Lloyd's council in sack threat
The head of a group of 100 angry Lloyd's members confirmed yesterday that he was intending to demand the sacking of the insurance market's ruling council. Claud Gurney, the underwriter, said the group intended to go ahead with its call for an extraordinary general meeting, at which a vote would be taken to replace the council with one 'which has the confidence of all Names'.
Mr Gurney's move has prompted Lloyd's chairman David Coleridge to appeal for the widest possible support among the membership.
'It is vital that we receive a decisive majority of votes in favour of the council,' he said at last week's annual meeting of the Association of Lloyd's members, which aims to protect the interests of more than 8,000 underwriting members.
'The reasons are self-evident. The only way we can take Lloyd's forward is with a strong, determined and resolute leadership.'
He added: 'The organisers of the original resolution wish to register a protest. They are angry and many of them are hurt. But it is not a course which will serve the wider - and I suggest - the best interests of the Society (of Lloyd's). Indeed, this action could serve to damage every member, including themselves.'
As a final rallying call he said: 'We rely on you as interested, committed members of Lloyd's to do all in your power to support us.'
Mr Gurney's action will precipitate Lloyd's first extraordinary general meeting since its rules were changed by an Act of Parliament of 1982. The meeting is scheduled for Monday 27 July. The original request for the meeting stated that the 100 signatories had no confidence in the council of Lloyd's or its chairman. Lloyd's has subsequently received, after extensive behind-the-scenes lobbying by officials, motions expressing confidence in the council. These will also be considered at the meeting.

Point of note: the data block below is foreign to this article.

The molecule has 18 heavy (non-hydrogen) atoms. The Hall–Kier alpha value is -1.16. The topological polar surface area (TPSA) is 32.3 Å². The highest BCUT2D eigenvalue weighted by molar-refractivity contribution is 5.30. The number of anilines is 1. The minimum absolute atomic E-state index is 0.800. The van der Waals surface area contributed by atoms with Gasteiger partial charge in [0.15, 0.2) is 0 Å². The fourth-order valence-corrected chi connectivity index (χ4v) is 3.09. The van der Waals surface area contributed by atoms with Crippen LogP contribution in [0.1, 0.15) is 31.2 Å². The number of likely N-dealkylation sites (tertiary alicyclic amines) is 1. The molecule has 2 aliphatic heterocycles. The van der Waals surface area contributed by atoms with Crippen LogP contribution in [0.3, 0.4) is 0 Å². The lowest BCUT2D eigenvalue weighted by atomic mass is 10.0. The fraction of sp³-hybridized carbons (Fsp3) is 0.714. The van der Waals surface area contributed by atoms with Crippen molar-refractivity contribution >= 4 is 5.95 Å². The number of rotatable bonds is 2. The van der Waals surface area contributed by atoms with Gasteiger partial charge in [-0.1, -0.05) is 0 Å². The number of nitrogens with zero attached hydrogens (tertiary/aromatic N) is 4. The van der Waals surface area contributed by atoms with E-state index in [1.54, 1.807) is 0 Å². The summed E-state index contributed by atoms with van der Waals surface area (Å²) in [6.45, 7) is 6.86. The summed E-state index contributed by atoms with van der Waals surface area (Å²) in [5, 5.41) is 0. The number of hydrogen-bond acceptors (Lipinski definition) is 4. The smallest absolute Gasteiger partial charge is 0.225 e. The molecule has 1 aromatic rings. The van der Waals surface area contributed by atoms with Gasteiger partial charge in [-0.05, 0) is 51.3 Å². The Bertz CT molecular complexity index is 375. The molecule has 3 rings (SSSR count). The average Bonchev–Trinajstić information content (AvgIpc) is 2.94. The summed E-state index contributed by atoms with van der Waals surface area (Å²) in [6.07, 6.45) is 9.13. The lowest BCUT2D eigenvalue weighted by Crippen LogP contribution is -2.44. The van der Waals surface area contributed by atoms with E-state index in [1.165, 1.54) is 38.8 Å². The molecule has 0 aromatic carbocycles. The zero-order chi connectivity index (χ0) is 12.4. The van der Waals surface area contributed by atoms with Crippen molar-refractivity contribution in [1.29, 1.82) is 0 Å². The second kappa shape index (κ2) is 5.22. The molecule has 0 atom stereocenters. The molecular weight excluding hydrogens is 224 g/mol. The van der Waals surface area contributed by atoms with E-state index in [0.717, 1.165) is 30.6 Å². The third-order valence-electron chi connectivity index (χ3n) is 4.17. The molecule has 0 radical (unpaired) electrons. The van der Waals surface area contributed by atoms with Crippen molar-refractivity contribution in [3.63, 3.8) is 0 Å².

Mr Gurney's is also calling for:
A scheme to allow members to leave Lloyd's knowing the full extent of their liabilities.
More consultation with members on Lloyd's financial requirements.
The opening of a register detailing all conflicts of interest of council members.
The council's full co-operation with the members over the conduct of their affairs.
Other resolutions at the meeting have come from the Asssociation of Lloyd's Members, which has urged Lloyd's to urgently implement essential reforms contained in an internal report, published earlier this year, and to separate the running of the market from Lloyd's regulatory responsibilities.
Last week, Sir Jeremy Morse's report urged Lloyd's council to delegate many of its responsibilities to two bodies: one to run the market and the other to cover regulation. Another resolution, saying 'the Society has every confidence in the council of Lloyd's' is expected to encounter strong opposition from Mr Gurney's group.
Many underwriting members are concerned about the degree of poor market practice and possible abuse that Sir David Walker uncovered during his investigation into allegations that the market was rigged and operated for the benefit of Lloyd's professionals.
Among Sir David's key proposals in his report last week was a recommendation that Lloyd's should take a more pro- active line in regulating the market and be prepared to intervene in underwriting members. This suggestion has met with a cool response from Mr Coleridge.
At the Association of Lloyd's Members last week, he said 'several of his (Sir David's) recommendations take us close to what we have hitherto shied away from - regulation which may constrain underwriters' discretion'.
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